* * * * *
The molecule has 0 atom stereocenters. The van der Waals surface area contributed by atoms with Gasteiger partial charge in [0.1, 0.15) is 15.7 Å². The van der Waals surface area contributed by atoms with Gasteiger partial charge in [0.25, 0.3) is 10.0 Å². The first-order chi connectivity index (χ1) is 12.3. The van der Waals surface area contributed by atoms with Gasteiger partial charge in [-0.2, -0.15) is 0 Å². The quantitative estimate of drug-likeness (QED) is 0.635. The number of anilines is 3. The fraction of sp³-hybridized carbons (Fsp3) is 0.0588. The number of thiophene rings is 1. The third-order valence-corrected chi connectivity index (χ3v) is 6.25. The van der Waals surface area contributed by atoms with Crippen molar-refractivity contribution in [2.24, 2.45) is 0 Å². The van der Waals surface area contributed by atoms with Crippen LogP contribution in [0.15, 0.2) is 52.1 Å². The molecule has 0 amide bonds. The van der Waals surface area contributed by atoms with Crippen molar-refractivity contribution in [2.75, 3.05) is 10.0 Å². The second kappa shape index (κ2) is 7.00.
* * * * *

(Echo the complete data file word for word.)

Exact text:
The molecule has 0 atom stereocenters. The van der Waals surface area contributed by atoms with Gasteiger partial charge in [0.1, 0.15) is 15.7 Å². The van der Waals surface area contributed by atoms with Gasteiger partial charge in [0.25, 0.3) is 10.0 Å². The first-order chi connectivity index (χ1) is 12.3. The van der Waals surface area contributed by atoms with Gasteiger partial charge in [-0.2, -0.15) is 0 Å². The quantitative estimate of drug-likeness (QED) is 0.635. The number of anilines is 3. The fraction of sp³-hybridized carbons (Fsp3) is 0.0588. The number of thiophene rings is 1. The third-order valence-corrected chi connectivity index (χ3v) is 6.25. The van der Waals surface area contributed by atoms with Crippen molar-refractivity contribution in [2.24, 2.45) is 0 Å². The van der Waals surface area contributed by atoms with Crippen LogP contribution in [0.15, 0.2) is 52.1 Å². The molecule has 0 amide bonds. The van der Waals surface area contributed by atoms with Crippen molar-refractivity contribution in [2.75, 3.05) is 10.0 Å². The second kappa shape index (κ2) is 7.00.